Focus on Design: Designer Inspirations

This post is the first of a week long focus on design ideas and inspirations for new knit and crochet designers. Now things are getting close to submission for the Designalong, I thought I'd have a week where I share a post a day with useful tips for budding designers. If you've been thinking about entering the Designalong (more details here), but have not been too sure about where to start, how to communicate your ideas or perhaps nervous about next steps after publishing, I'm hoping this helps. Even if you're not entering, I hope this might inspire some of you to commit your design ideas to paper and get pattern writing!


Meet Louise Tilbrook, a British designer with a portfolio that's full of textured designs showcasing some of the best hand dyes and independent producers out there. I asked Louise to share her insights into the design process. 

  Rosthwaite Socks  by Louise Tilbrook

Rosthwaite Socks by Louise Tilbrook

What inspires you to design? 
"I love to create sock designs which are beautiful, unisex and which are fun to knit. When I first started to knit socks for the men in my life I was struck by how comparatively few designs were truly unisex. As with a lot of knitwear, in general there is an amazing choice for women and much less so for men.

What key skills have you developed? 
Focus and persistence I think. By nature I am a ‘flitter’ - working on project after project but in reality achieving very little on each of them. Designing has forced me to develop my focus - working on a particular project through to completion - and persistence to keep on going even when things aren’t going to plan.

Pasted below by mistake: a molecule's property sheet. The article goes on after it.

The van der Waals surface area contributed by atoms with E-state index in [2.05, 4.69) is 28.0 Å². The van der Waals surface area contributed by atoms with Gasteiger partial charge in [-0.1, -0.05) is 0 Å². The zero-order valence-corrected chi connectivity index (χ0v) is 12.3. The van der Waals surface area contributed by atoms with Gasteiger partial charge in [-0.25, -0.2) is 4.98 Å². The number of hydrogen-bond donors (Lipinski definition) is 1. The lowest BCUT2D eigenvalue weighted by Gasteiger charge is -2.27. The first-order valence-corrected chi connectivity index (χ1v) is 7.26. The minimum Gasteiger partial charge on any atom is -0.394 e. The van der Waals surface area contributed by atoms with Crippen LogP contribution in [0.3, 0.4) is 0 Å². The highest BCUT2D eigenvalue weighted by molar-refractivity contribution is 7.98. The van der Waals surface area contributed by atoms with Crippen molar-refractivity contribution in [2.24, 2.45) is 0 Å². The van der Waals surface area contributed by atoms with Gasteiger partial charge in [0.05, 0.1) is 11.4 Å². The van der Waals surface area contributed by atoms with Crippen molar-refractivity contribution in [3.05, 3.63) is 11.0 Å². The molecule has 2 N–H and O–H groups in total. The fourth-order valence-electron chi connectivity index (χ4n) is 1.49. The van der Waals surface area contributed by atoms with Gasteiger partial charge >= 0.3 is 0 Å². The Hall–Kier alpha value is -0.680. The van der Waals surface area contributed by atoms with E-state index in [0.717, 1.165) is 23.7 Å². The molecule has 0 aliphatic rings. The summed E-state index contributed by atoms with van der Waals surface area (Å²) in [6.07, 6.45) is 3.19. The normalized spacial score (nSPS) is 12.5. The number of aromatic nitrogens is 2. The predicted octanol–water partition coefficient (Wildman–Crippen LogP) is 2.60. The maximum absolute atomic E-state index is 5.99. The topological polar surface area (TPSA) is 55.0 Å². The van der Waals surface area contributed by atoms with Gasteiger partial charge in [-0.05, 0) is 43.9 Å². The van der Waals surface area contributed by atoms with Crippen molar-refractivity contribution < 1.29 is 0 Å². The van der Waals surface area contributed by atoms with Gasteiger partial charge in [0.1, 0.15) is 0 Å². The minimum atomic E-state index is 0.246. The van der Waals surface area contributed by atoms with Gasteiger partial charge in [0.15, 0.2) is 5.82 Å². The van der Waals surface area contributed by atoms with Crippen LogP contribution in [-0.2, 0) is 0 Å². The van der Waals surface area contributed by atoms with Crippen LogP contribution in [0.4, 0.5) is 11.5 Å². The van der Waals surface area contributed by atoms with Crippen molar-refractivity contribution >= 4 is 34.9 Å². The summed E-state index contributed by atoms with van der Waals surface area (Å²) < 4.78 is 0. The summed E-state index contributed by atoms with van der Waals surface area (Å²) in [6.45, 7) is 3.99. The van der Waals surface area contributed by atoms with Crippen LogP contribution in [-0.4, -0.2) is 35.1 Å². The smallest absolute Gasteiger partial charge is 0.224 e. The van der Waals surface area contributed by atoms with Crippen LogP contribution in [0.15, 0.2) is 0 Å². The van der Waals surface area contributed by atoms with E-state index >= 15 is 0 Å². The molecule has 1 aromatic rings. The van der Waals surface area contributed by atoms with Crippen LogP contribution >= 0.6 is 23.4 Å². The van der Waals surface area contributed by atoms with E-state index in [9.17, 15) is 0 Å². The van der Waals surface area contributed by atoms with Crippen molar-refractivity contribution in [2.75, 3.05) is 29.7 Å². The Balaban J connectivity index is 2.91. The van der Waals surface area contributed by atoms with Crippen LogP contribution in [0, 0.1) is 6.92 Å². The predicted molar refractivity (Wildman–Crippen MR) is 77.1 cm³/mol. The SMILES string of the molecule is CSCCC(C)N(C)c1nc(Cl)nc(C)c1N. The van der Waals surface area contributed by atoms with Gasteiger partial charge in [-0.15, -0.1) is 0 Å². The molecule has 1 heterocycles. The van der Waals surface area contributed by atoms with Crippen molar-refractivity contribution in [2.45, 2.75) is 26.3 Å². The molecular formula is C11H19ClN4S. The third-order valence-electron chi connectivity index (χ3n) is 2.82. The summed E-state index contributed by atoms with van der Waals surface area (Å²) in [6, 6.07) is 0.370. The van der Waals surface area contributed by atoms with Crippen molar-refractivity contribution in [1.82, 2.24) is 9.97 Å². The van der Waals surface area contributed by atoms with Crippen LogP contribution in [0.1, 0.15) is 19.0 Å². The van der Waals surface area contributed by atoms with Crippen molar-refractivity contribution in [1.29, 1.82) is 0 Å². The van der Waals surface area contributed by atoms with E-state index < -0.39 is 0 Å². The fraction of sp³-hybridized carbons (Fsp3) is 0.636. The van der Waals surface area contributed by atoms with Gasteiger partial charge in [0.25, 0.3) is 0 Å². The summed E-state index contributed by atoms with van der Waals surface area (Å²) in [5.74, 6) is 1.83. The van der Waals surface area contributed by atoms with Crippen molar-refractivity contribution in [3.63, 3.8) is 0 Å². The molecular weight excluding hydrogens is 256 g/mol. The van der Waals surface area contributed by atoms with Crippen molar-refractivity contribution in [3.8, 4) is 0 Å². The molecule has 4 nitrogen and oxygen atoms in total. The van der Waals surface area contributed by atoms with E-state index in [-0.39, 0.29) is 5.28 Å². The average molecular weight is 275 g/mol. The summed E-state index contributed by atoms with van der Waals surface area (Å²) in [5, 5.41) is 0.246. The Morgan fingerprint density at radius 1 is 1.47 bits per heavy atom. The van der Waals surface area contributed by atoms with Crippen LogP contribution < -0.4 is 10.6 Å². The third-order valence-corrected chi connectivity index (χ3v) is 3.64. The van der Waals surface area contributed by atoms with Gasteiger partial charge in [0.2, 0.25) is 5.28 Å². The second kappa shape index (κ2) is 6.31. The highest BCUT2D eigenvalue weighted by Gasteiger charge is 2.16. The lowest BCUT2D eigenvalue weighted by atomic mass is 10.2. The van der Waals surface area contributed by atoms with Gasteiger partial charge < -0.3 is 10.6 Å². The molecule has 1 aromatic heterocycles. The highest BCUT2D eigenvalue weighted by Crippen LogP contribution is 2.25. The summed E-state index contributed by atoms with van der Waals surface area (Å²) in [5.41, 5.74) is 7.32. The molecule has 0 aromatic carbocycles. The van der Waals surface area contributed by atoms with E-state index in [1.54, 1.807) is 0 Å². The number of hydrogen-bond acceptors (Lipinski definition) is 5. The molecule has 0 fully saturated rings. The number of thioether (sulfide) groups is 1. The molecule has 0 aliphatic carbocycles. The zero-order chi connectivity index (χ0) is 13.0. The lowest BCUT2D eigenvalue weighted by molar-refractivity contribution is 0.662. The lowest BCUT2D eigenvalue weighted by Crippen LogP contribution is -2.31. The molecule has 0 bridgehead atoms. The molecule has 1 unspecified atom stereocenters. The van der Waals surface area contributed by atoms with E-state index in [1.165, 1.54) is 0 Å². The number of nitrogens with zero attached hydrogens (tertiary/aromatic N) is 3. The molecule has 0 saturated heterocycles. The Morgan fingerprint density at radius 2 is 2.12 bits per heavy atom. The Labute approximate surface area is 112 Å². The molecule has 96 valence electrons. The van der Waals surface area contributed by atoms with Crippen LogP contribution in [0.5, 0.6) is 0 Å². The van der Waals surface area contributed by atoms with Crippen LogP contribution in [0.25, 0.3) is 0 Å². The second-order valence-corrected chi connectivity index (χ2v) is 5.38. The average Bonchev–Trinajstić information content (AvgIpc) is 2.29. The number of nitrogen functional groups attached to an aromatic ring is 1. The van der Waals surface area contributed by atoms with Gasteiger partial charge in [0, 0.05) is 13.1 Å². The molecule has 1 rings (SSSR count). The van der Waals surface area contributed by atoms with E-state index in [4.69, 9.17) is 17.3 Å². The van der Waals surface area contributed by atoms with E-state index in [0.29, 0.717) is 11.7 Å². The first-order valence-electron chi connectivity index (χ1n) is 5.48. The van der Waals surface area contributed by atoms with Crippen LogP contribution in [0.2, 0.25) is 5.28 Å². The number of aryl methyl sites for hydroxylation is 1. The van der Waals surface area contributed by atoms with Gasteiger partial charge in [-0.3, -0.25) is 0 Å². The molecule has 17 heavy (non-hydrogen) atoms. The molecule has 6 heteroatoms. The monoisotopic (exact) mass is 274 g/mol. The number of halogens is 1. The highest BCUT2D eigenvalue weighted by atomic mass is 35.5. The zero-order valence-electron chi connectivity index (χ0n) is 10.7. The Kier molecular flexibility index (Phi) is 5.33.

Silver Birch Socks  available via pom pom quarterly

Silver Birch Socks available via pom pom quarterly

Any tools you can’t live without? 
Probably my Moleskine notebook. It is my bullet journal, diary, project planner - my everything. Oh..and my smart phone.

How do you start committing a design to paper? 
I normally swatch a few ideas to start with and then the most promising gets charted out on old fashioned graph paper so that I can tinker with spacing and layout of the design elements. As I have got more patterns under my belt I have created my own style sheet and also a pattern template. The template is great for getting me started as all the headings and different sections are already there - I just need to start adding the specifics into each section. Again - it’s all about the focus for me.

Advice for designers 
Read Kate Atherley’s book Pattern Writing for Knit Designers - seriously. It is so comprehensive and contains a wealth of knowledge that you didn’t know you needed, until you read it.

Study other patterns too - work out what it is about the layout and style of particular patterns that appeals to you and also think about who you are hoping will buy your patterns. If writing a pattern aimed at beginners you may well structure it differently than if you are aiming it at the more advanced knitter. 

In the end though, the best advice I can give is just to go for it. We all have a natural inclination to censor ourselves and to negatively compare our work to others. Putting your work ‘out there’, on show for all to see is daunting but the rewards you get back from seeing your work in print and completed projects repays you many times over."


A huge thank you to Louise for taking the time to answer these questions and inspire us all. Tomorrow's inspiration will have you feeling passionate about spreadsheets and eager to swatch- honestly!